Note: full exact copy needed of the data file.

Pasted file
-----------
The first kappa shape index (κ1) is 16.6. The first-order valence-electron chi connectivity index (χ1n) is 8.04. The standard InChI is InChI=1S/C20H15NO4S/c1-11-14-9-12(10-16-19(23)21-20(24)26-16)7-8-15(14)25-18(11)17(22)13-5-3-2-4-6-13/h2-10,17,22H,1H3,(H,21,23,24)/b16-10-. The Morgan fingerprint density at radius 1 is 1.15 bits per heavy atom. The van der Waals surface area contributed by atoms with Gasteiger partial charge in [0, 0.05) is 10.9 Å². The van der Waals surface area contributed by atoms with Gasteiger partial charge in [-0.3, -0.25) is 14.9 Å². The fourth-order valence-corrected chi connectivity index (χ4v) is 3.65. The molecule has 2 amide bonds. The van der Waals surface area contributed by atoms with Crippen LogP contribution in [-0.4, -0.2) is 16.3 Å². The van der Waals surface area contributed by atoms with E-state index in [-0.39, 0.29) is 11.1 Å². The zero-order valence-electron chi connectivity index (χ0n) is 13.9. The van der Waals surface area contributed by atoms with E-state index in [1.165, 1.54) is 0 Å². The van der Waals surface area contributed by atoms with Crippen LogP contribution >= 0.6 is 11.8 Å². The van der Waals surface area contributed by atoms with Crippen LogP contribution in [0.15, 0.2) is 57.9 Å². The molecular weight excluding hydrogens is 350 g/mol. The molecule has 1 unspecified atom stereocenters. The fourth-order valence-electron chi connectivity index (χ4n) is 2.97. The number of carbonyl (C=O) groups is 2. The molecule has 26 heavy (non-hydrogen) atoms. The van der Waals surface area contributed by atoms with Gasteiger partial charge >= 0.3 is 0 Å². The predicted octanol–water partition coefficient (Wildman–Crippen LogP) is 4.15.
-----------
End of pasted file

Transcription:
The first kappa shape index (κ1) is 16.6. The first-order valence-electron chi connectivity index (χ1n) is 8.04. The standard InChI is InChI=1S/C20H15NO4S/c1-11-14-9-12(10-16-19(23)21-20(24)26-16)7-8-15(14)25-18(11)17(22)13-5-3-2-4-6-13/h2-10,17,22H,1H3,(H,21,23,24)/b16-10-. The Morgan fingerprint density at radius 1 is 1.15 bits per heavy atom. The van der Waals surface area contributed by atoms with Gasteiger partial charge in [0, 0.05) is 10.9 Å². The van der Waals surface area contributed by atoms with Gasteiger partial charge in [-0.3, -0.25) is 14.9 Å². The fourth-order valence-corrected chi connectivity index (χ4v) is 3.65. The molecule has 2 amide bonds. The van der Waals surface area contributed by atoms with Crippen LogP contribution in [-0.4, -0.2) is 16.3 Å². The van der Waals surface area contributed by atoms with E-state index in [-0.39, 0.29) is 11.1 Å². The zero-order valence-electron chi connectivity index (χ0n) is 13.9. The van der Waals surface area contributed by atoms with E-state index in [1.165, 1.54) is 0 Å². The van der Waals surface area contributed by atoms with Crippen LogP contribution >= 0.6 is 11.8 Å². The van der Waals surface area contributed by atoms with Crippen LogP contribution in [0.15, 0.2) is 57.9 Å². The molecular weight excluding hydrogens is 350 g/mol. The molecule has 1 unspecified atom stereocenters. The fourth-order valence-electron chi connectivity index (χ4n) is 2.97. The number of carbonyl (C=O) groups is 2. The molecule has 26 heavy (non-hydrogen) atoms. The van der Waals surface area contributed by atoms with Gasteiger partial charge >= 0.3 is 0 Å². The predicted octanol–water partition coefficient (Wildman–Crippen LogP) is 4.15.